Touch: The Journal of Healing



The Voice of Carol Lynn Stevenson Grellas

As with prior issues of Touch: The Journal of Healing, the selections for the Editor’s Choice this month come from a poet who is new to us.  Though her publication credits are prolific, I first learned of Carol Lynn Stevenson Grellas through a group of poems she sent to us this past February.  I was immediately taken with the strength of her writing and impressed by her attention to craft, so much so, that after reviewing her submissions with Daniel, we agreed to invite her to submit more of her work.  Her additional poems were written with the same degree of intensity and attention to detail as were her first offerings which only made our final choice of which poems to publish all the more difficult.

Through our correspondence over the past few months, Carol has shared many of the inspirations for her poetry.  This has made me appreciate her work all the more.  Thematically, Carol’s work is well in tune with the kind of work we seek for publication.  It explores our human struggles to heal from loss, the processes we go through to recover from loss in all forms, the growth in spirit and maturity that often seems to follow, and the new sense of purpose we find in our lives.  In addition, Carol’s work captures an aspect of growth and a gaining in insight, and each of the poems we selected portrays a positive connection between two people to overcome or accept adversity.  We could not have asked for more.

We begin with “There is no sleep for one who prays,” a poem that opens with “The night you slept with a tube in your throat / I begged the nurse to let me stay.”  Immediately we are transported to a hospital bedside where the narrator sits beside an older relative.  When selecting poetry for publication, I always look for work that is immediate, clear, and makes me want to know more.  Through turns in time and recollections from the past, you will learn much about the narrator and subject in this poem, their aspirations, their relationship, and their reality.

The second poem is “Unborn Offspring,” a sonnet which I have read many times.  What I find so wonderful about this poem is that it has layers that are not quite apparent on the first few readings.  With each read I gain new insight only to have that insight challenged when I read it again.  With respect to the narrator, I have still not settled on who is speaking, nor can I confirm to whom the poem is directed.  It is filled with vibrant imagery that is immediately appreciated, but what sets it apart is how its layers are interwoven.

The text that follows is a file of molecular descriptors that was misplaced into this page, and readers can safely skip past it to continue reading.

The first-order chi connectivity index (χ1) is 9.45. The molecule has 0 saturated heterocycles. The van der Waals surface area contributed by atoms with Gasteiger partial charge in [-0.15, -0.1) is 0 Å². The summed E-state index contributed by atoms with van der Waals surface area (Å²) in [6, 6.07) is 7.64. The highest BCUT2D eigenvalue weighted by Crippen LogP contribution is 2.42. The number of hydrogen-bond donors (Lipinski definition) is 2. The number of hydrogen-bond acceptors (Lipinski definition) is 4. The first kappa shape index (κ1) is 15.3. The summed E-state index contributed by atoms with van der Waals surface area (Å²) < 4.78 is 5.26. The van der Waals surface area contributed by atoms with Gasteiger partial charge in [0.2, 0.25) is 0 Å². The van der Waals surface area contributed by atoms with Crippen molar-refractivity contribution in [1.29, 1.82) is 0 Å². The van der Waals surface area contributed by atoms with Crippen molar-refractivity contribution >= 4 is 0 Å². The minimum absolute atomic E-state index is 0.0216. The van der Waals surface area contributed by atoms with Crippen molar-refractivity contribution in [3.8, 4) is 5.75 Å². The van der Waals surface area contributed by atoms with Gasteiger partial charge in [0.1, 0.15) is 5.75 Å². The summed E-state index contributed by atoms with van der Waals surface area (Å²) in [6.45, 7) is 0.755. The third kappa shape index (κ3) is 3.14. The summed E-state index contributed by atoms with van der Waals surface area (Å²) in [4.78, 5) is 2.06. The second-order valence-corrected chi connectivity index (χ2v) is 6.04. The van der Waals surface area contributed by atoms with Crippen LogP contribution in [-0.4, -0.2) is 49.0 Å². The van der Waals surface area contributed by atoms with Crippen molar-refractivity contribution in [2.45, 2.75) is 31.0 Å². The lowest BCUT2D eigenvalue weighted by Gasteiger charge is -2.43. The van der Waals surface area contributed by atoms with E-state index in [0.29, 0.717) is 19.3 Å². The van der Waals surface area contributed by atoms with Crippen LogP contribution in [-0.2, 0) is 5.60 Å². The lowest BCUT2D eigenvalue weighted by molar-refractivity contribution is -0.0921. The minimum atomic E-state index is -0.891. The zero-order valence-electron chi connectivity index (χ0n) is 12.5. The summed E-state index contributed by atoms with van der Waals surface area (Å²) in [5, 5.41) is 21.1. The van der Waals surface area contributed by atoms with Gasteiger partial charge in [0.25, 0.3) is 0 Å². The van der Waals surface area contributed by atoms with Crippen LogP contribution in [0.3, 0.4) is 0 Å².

Next we find a second sonnet, “The Cancer Diagnosis,” which takes place while two people are waiting for the results of a medical test.  From the title, we know the reason for the test, but what I found so powerful is the poem’s ability to convey the depth of the relationship that has developed between the narrator and subject.  We feel their apprehension, but there is no use of dialogue, only the sound of a single sigh.  In addition, the poem has wonderful rhythm and sound.

The final poem is “Child Interrupted.”  With this poem, we find very clear imagery, but what I appreciate most about this piece is the degree to which the imagery impacts the narrator's reflections of the child interrupted and how she is able to infuse action into her imagery.  The first six words, “ I can almost see your face,” prepares us for what is to come and conveys the degree to which she still feels that loss.

Through her poetry, Carol Lynn Stevenson Grellas teaches us that healing can be an ever-changing, ongoing process.  It requires patience, reflection, and acceptance if we are to move through its many dimensions and stages.  There is no one correct path to follow, but follow we must along whatever path has been set before us.  Poetry is more than the combination of different methods and techniques of writing, it requires insight, honesty, and the ability to choose carefully the moments that will be portrayed.  These four poems are proof of this, and it is why they were selected as this editor’s choice.

It is with great pleasure that I present to you a voice of Touch:

Carol Lynn Stevenson Grellas.

O.P.W. Fredericks, Editor

Copyright © 2012

Touch: The Journal of Healing

All rights reserved.

Editor’s Choice